Improving the quality of life of care home residents with dementia: Cost-effectiveness of an optimized intervention for residents with clinically significant agitation in dementia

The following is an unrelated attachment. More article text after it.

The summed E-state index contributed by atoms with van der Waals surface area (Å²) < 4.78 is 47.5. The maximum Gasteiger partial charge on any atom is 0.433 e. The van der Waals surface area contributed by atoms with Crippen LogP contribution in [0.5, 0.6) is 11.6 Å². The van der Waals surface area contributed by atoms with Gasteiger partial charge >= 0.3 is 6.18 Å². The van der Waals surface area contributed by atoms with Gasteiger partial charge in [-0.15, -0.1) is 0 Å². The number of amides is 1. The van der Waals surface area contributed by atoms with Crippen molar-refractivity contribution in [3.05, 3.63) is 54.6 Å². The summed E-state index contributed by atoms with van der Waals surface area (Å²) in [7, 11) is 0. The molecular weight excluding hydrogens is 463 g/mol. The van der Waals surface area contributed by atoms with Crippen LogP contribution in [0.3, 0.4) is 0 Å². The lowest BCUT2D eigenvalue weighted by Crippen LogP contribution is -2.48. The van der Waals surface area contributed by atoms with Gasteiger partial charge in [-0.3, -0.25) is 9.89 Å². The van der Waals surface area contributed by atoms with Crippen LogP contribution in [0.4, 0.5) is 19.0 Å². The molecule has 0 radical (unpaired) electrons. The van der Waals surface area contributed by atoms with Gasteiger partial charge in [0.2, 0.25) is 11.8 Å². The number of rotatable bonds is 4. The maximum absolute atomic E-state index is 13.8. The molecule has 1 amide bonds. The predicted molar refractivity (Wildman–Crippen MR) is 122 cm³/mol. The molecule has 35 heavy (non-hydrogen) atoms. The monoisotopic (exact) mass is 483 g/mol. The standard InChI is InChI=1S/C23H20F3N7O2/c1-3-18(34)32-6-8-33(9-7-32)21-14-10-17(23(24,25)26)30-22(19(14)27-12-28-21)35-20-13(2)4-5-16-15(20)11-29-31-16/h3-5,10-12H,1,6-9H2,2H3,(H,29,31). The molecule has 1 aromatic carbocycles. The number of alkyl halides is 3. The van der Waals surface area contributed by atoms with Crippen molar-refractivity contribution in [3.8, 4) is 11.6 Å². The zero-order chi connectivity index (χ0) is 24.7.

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INTRODUCTION: To examine whether an optimized intervention is a more cost-effective option than treatment as usual (TAU) for improving agitation and quality of life in nursing home residents with clinically significant agitation and dementia. METHODS: A cost-effectiveness analysis within a cluster-randomized factorial study in 69 care homes with 549 residents was conducted. Each cluster was randomized to receive either the Well-being and Health for people with Dementia (WHELD) intervention or TAU for nine months. Health and social care costs, agitation, and quality of life outcomes were evaluated. RESULTS: Improvements in agitation and quality of life were evident in residents allocated to the WHELD intervention group. The additional cost of the WHELD intervention was offset by the higher health and social care costs incurred by TAU group residents (mean difference, pound2103; 95% confidence interval, -13 to 4219). DISCUSSION: The WHELD intervention has clinical and economic benefits when used in residents with clinically significant agitation.